Curfew imposed, gatherings banned in New Caledonia after violent unrest linked to voting reforms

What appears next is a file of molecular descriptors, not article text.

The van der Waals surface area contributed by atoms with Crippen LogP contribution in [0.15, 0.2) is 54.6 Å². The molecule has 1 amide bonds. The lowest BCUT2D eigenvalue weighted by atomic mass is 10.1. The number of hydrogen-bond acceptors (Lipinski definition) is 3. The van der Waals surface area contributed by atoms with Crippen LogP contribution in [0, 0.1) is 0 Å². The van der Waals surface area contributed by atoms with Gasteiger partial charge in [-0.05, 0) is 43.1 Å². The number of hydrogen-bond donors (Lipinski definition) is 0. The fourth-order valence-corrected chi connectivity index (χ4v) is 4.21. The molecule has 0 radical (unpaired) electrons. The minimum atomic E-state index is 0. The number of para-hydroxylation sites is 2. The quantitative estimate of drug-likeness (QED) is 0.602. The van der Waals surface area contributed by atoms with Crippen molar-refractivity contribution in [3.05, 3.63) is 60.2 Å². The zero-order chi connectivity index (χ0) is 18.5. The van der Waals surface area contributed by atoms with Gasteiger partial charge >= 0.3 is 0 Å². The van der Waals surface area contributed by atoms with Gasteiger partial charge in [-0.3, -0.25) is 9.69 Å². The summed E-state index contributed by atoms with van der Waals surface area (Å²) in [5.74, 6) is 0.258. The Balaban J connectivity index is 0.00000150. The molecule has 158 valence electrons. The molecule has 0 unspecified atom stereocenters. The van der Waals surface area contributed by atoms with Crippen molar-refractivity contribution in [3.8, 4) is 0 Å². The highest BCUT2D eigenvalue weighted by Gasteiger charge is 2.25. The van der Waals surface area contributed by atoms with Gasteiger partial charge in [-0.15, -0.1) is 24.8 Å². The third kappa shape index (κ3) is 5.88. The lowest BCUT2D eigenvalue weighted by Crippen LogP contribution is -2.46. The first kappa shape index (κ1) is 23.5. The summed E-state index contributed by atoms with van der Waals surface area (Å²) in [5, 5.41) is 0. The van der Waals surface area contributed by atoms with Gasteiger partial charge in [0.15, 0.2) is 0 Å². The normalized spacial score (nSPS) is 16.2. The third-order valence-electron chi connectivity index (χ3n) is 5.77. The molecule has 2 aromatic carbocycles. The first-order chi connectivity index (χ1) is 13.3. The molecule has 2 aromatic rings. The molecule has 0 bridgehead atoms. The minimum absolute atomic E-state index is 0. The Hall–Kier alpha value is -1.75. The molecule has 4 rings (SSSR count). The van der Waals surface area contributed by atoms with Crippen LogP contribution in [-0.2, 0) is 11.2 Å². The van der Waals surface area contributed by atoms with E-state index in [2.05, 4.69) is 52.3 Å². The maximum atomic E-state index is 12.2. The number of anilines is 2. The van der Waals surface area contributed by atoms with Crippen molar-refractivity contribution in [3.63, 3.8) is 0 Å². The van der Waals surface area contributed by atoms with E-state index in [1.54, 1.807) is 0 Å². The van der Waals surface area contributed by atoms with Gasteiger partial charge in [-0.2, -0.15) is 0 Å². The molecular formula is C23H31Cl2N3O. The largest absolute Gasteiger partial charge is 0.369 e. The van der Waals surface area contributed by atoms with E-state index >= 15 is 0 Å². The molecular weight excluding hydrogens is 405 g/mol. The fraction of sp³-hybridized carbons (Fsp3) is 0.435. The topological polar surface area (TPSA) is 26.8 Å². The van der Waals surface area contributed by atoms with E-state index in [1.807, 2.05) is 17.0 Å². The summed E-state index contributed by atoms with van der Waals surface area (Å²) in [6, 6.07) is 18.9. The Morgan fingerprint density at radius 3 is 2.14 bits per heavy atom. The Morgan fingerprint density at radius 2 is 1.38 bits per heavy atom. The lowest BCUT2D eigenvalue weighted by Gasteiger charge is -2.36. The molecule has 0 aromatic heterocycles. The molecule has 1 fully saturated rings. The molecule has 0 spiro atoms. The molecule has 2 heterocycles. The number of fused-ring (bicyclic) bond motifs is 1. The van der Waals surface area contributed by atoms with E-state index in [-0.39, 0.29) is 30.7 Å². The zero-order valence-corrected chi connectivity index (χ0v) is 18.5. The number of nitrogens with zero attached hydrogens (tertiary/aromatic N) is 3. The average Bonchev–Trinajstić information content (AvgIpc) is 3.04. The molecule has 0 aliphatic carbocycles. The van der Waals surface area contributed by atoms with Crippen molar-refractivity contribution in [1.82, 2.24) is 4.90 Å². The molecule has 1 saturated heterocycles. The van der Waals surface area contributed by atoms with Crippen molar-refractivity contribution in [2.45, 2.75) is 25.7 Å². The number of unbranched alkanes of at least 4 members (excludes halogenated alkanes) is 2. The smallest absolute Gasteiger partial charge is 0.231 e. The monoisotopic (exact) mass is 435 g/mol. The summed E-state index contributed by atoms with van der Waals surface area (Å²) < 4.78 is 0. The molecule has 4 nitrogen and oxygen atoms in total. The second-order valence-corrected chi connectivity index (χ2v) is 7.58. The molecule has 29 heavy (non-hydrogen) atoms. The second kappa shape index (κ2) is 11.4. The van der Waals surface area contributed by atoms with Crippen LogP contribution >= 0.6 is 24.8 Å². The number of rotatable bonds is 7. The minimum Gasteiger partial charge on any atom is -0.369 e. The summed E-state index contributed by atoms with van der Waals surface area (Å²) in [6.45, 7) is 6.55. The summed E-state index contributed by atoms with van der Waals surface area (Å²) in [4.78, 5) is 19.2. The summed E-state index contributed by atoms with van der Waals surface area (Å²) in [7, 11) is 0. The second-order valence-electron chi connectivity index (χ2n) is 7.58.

Authorities in the French Pacific territory of New Caledonia announced a two-day curfew and banned gatherings on Tuesday after violent unrest erupted in the capital of Noumea and other areas. The French Interior Ministry announced that police reinforcements were being sent to the island. The territory’s top official, High Commissioner Louis Le Franc, said 46 security forces had been injured in the unrest and 48 people had been arrested. No serious civilian injuries were reported, he said in a statement. Le Franc said Noumea was impacted by “high intensity” disturbances overnight Monday to Tuesday that damaged numerous stores and video surveillance equipment. Schools were closed on Tuesday, and most business and shops, some damaged in the unrest, remained shut. French media reported that the unrest started with protests against voting reforms that French lawmakers are debating in Paris which would increase the number of people who could cast ballots in New Caledonia. New Caledonia, colonized by Napoleon’s nephew in the 19th century, is a vast archipelago of about 270,000 people east of Australia that is 10 time zones ahead of Paris and hosts a French military base. Tensions in the archipelago between indigenous Kanaks seeking independence and descendants of European colonizers who want to remain part of France have been simmering for decades. Le Franc said in an interview with French broadcaster BFM that clashes between police forces and pro-independence protesters and opponents of the constitutional reform occurred overnight in Mont-Dore, a town in the southeast near Nouméa. Shots were fired at gendarmes “from high caliber weapons and hunting rifles,” he said. Hundreds of cars were set on fire and dozens of businesses and homes could be seen in flames on videos posted on social media. “The situation remains extremely tense,” Le Franc said. He said internal security troops and civil security forces have been mobilized to intervene. Gatherings on public roads and in public places have been prohibited in the municipalities of Nouméa, Dumbéa, Mont-Dore and Païta, and all travel on public roads and in public places there was banned from Tuesday afternoon until Wednesday morning, except for health and public emergencies. Le Franc called for calm and “strict compliance with the measures taken to ensure the safety of the population.” The archipelago’s population includes indigenous Kanaks, who once suffered from strict segregation policies and widespread discrimination, and descendants of European colonizers. A peace deal between rival factions was reached in 1988. A decade later, France promised in the Noumea Agreement to grant New Caledonia broad autonomy and hold up to three successive referendums. The three referendums were organized between 2018 to 2021 and a majority of voters chose to remain part of France instead of backing independence. New Caledonia became French in 1853 under Emperor Napoleon III — Napoleon’s nephew and heir — and was used for decades as a prison colony. It became an overseas territory after World War II, with French citizenship granted to all Kanaks in 1957.